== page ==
Story Book is thus about a modern man, a modern artist, and a modern thinker disabled by language. The ghosts of Gertrude Stein, A. R. Ammons, and Samuel Beckett haunt Piccinnini’s prose as each chapter performs its role as self-confrontation or self-interview. Piccinnini’s power as a writer emerges when his disabled speaker learns how to articulate himself, and how to use the very language that hinders his understanding of himself, in order to climb out of existential dilemmas and tailspins.
The “novella” begins with a young man who finds himself alone in a public park. He is without keys, money, or identification, and he is completely disoriented. He cannot recall anything about his life: his reason for being alive, the nation he belongs to, or even the language he speaks. The details of his own narrative — the markers of his identity and socialization — slowly come back to him in opaque, half-understood forms as he attempts to perform and record his own story:
My recourse was to remember, to recite what I could. What I could from memory, aloud to hear how to perform. Then could if I tried …
Like beginning is speaking is beginning. I mean, as if I hadn’t said anything recently. The way you could spend all day thinking and not speaking, the mouth out of practice. The mouth disabled, persistently in the dull echo of swallowing …
I could begin if I could begin.
I recited one of the first things I remembered remembering.
“I pledge allegiance to the flag
Of the United States of America
And to the Republic, for which it stands,
One nation, under God, indivisible
With liberty and justice for all.”
I felt confident, with hope that my recitation might build meaning to place. Place me somewhere, thinking.
I must live in the United States then.
I am in the United States. I am speaking and thinking in English like an American.
Like one does, I think.
Piccinnini’s training as a poet illuminates his work, the structure of his prose echoing the long-lines of Ammons and Walt Whitman. These rolling lines are less biting than Ginsberg’s, but through a Stein–like interplay of sense and nonsense, his diction evokes vulnerability and makes evident the emotional, psychological, and cultural stakes involved. In this space of confusion, syntax and grammar break down as the speaker attempts to reformulate his own expression and empower his own disabled tongue. As language learns to articulate itself, ready-made forms of cultural capital — such as the privilege of being an American or speaking in the neo-colonizing tongue of English — are challenged by the speaker’s very inability to give them significance or import. In this Chapter 1 and in others, the parameters of the speaker’s life, of his identity, and of his sexuality are called into question by the birth and death of language.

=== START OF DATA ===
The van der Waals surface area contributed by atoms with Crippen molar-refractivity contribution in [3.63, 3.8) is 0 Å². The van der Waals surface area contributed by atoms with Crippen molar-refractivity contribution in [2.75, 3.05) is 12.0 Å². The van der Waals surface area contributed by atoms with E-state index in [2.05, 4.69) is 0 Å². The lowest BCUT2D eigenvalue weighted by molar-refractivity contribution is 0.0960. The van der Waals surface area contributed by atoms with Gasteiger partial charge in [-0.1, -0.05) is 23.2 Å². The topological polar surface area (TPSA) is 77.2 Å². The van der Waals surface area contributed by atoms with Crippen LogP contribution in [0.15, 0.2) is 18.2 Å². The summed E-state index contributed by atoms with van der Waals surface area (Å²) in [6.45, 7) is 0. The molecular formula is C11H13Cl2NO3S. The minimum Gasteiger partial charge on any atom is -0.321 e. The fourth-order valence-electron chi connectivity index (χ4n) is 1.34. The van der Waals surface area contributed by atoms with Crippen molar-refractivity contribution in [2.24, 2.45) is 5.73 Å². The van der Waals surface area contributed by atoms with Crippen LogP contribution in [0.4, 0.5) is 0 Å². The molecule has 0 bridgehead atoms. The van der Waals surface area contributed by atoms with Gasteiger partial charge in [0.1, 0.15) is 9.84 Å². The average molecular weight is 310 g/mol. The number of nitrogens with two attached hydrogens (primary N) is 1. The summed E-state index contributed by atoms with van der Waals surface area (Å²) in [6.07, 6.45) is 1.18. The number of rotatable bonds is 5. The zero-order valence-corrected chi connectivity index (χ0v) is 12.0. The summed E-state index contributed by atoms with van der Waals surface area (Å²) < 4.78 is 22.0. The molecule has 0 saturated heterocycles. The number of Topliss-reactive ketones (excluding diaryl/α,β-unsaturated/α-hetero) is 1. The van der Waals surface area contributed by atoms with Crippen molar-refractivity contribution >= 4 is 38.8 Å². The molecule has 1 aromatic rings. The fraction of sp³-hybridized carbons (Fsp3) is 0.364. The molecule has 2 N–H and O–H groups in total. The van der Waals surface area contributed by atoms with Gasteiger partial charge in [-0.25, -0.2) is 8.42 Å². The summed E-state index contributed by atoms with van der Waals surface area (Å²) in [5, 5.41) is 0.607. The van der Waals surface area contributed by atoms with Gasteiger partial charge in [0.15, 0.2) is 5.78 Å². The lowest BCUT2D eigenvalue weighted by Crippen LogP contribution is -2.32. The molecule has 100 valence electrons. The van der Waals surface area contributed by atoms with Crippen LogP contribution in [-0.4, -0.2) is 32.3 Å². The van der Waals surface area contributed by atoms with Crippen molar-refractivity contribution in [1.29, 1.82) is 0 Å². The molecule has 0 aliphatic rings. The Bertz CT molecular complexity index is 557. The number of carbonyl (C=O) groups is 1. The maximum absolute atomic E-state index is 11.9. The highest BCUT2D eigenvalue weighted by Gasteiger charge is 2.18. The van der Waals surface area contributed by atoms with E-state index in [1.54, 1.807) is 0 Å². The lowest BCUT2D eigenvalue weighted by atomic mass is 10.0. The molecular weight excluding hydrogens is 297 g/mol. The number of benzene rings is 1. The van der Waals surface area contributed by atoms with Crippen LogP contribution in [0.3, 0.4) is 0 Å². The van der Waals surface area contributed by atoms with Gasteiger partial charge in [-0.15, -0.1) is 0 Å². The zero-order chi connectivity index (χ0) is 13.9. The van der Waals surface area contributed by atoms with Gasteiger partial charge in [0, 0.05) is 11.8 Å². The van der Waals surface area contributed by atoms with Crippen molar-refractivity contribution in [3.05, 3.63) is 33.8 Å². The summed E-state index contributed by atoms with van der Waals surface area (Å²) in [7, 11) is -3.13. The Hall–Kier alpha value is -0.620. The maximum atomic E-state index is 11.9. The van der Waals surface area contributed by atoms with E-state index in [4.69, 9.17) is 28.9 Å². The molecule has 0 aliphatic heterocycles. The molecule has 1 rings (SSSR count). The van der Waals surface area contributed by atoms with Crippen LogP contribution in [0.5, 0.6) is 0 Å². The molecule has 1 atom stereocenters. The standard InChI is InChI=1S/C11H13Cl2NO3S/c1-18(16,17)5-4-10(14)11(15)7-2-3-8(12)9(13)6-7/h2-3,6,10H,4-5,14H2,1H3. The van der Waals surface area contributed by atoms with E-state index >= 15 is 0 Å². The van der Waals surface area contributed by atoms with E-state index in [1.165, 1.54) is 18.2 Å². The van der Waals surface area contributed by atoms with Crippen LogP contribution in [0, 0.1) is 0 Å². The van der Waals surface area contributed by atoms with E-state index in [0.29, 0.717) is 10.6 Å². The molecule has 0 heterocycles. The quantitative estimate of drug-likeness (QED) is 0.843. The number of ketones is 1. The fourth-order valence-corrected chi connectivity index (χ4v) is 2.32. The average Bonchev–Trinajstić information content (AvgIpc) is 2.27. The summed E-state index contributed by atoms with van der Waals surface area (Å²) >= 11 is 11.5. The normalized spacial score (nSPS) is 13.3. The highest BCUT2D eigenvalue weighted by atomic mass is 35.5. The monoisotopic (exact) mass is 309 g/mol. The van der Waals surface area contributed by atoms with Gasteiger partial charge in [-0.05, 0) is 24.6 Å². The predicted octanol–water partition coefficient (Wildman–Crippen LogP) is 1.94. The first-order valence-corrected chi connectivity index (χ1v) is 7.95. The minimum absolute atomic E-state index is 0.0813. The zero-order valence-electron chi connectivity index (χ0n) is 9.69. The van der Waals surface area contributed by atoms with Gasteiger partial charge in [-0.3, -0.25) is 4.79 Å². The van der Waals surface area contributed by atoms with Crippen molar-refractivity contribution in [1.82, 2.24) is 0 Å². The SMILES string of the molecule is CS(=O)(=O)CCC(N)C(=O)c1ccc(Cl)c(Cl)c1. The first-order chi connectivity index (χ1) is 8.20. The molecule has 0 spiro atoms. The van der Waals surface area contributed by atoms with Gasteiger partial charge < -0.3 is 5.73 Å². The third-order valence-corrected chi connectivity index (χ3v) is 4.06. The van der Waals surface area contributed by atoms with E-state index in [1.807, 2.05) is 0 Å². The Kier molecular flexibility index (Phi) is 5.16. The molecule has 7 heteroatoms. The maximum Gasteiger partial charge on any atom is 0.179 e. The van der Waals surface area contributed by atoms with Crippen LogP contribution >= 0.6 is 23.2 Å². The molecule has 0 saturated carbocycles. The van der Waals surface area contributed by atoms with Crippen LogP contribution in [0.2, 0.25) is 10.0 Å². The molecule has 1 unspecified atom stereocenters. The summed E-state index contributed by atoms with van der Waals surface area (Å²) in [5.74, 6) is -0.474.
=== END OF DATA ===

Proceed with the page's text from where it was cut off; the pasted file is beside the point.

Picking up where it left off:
Another “Chapter 1” begins with the simple provocation: “What did I love?” In this chapter, the speaker sits alone at his computer trying to decipher the meaning of his relationships with women and his odd infatuation with words. He ponders the difficulty of writing an address, a story in which the perspectives of the “you” and “I” combine and trade places. He considers how easily days of productivity disappear as the writer attempts to get a sense of urgency on paper. He writes, “I feel the quotation of an afternoon, emptied — empty before me,” and then reveals:
This is the third time I’ve lived with a woman.
I’ve been in love before. I’ve been loved. I’ve also wanted to have sex with the same person over and over again but that is not love, I think.
Sex can be love. But love and sex are different, obviously. Is it obvious? Sometimes you’ll want to have sex with someone you don’t know and never want to know. You’ll find yourself destroying a complete stranger in some compromising position. It would seem to be some biological failure, love and how we live.
This is the first time I’ve been married. I love my wife. I read recently, “Love is a condition of understanding.” I’m quoting from memory. It sounds like something you might read anywhere.
A nagging sense of quotation, of living a life built on quotation marks haunts the novella. The speakers of his stories are troubled by the thought that their very human existence and their desires for creative expression have already been written and have found a home in someone else’s prose. The fear of living a life already recorded and already performed by literary archetypes creates a start-and-stop motion in Piccinnini’s prose.
Later in the same chapter, the speaker’s wife comes upon his empty desk and opens his computer. She begins to read what he has written on the screen, and thinks it’s pretty boring. But soon she becomes concerned with the line, “Love is a condition of understanding.” She considers whether her husband has been untrue and sits down to hunt on his computer. As soon as she does, though, she becomes easily distracted:
She is feeling badly about looking through his writing but it’s exciting, not the writing, but like looking through old photos, report cards, a piece of string that one time had some meaning that you’ve kept and can’t remember why.
I like that part, she thinks, about “the details look as though they’ve been dropped onto a sheet of gray construction paper.” That is ok.